We've had sponsors that have had to come in and say our economic situation isn't what it was. We've had people ask to get some relief on things. We've had people ask to change in midstream because of their economic position. Certainly the new sponsors that are coming in, looking around, it's very clear what the situation is.
I think in a time where we don't have a lot of sponsors that are looking, a time where we don't have a lot of -- and we have a lot of good teams that are looking, that means the price is going to get driven down.
Corporate America is really smart. The reason they're in the position they're in is because they're smart people. They're always gonna be looking for added value, there's no question about it.
Q: Do you think teams are being proactive as far as the proposals they're putting out there, making them more detailed, complex, offering more as far as appearances?
JEFF BURTON: You know, I can't speak exactly to that. But I can tell you that as that market gets more pressure on it, if there's eight people looking at one sponsor, then people are going to start giving more. People are going to have to give added value. Why should you go with my team? What are we going to do extra?
Yeah, I think that teams for the most part are keeping the structure really close to what it is. Here is the thick we got to remember, too. No matter what's economy is, there's only so many hours in a day and there's still at the end of the day a cost it takes to do these things. A lot of that doesn't change. None of that changes. We can provide a service to a people at a cheaper rate. The question is, can we provide the performance to a company doing it at a cheaper rate. That's something that manufacturers and sponsors always have to be looking at, is what is the net result. Buying into a team at a low dollar and yielding a poor result isn't necessarily a good thing for a company.
It's a fine line between getting a great deal and pricing yourself out of the position to be competitive. So you really have to look at both of those things. But I can tell you the big teams have had a lot of success, they can demand more money, there's no question about that. I don't think they're going to be able to demand the extra percentage what they may get going into 2010.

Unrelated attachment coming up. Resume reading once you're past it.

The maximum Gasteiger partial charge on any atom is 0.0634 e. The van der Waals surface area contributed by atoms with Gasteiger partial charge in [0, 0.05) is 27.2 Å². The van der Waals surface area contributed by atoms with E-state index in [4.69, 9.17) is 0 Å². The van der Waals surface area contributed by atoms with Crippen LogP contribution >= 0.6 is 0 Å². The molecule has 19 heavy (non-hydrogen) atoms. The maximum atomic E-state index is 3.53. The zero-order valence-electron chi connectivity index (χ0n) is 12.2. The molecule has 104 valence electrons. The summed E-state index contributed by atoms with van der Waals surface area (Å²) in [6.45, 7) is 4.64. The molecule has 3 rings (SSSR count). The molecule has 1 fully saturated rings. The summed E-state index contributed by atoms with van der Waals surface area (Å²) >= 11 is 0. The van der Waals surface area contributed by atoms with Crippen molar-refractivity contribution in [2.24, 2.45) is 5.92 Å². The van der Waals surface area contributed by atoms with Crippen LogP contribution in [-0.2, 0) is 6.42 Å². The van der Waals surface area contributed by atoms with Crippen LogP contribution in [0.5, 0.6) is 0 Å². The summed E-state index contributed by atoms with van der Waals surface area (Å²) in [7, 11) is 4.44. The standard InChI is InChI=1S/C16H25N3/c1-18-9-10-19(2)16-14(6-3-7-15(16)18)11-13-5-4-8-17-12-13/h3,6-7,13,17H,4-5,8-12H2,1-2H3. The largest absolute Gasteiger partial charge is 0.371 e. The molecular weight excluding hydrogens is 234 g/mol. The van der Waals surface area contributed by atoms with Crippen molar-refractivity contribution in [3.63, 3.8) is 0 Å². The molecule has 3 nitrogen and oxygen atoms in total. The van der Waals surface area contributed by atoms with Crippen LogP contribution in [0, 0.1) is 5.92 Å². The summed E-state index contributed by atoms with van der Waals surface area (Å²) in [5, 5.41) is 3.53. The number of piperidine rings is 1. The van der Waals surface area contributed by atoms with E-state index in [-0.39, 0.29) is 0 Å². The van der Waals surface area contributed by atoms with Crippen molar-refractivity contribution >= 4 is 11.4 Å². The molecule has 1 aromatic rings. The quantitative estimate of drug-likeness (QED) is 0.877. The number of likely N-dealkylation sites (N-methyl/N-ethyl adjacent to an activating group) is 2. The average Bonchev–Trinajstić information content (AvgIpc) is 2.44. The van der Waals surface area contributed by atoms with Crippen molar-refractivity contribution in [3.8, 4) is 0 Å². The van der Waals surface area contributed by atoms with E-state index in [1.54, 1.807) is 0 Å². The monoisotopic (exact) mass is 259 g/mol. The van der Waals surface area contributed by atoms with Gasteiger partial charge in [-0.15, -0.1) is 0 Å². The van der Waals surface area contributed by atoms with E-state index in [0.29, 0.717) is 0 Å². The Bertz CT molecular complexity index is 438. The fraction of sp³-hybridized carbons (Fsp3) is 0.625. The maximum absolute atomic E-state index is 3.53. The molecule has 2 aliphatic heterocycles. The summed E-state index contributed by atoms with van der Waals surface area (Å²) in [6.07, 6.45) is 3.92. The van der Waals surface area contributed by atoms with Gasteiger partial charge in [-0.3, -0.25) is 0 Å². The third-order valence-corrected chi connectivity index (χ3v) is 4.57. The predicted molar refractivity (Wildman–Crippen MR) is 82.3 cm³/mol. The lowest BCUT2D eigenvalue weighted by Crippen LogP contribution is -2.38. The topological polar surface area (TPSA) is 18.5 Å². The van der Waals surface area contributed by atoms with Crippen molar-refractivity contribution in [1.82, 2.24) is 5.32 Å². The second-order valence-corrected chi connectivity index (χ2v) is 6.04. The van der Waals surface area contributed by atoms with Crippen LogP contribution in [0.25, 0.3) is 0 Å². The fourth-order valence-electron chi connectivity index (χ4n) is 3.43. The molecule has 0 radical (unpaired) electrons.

Q: You kind of have owned Phoenix earlier this decade. You haven't run real well lately here. If they unload a car for you that's halfway decent, can you contend for a win here or is it going to take more work from this team?
JEFF BURTON: No, I think we can contend for a win there. We had it. I'll be perfectly honest. You are what your record says you are, right? We haven't been able to be able to contend for a win. I believe that we can. I believe in my ability to drive that racetrack. I believe in my team's ability to set up racecars that we need. Have we done that? No, we haven't. I can tell you before I won two races there, I hadn't won any before then. You know what I mean? We just got to do a better job. I got to do a better job of explaining to the team what's going on. I got to do a better job of demanding more of the car. The team's got to do a better job of unloading a car that's closer. It takes all of us.
I can't just sit back and say, I've won her before, you just got to give me a good car. Getting a good car has a lot to do with the driver's input, what the driver thinks he needs out of the car. There's a lot to it other than unloading it. I believe we can go to Phoenix and compete at a high level and contend for a win.
Continued in part 2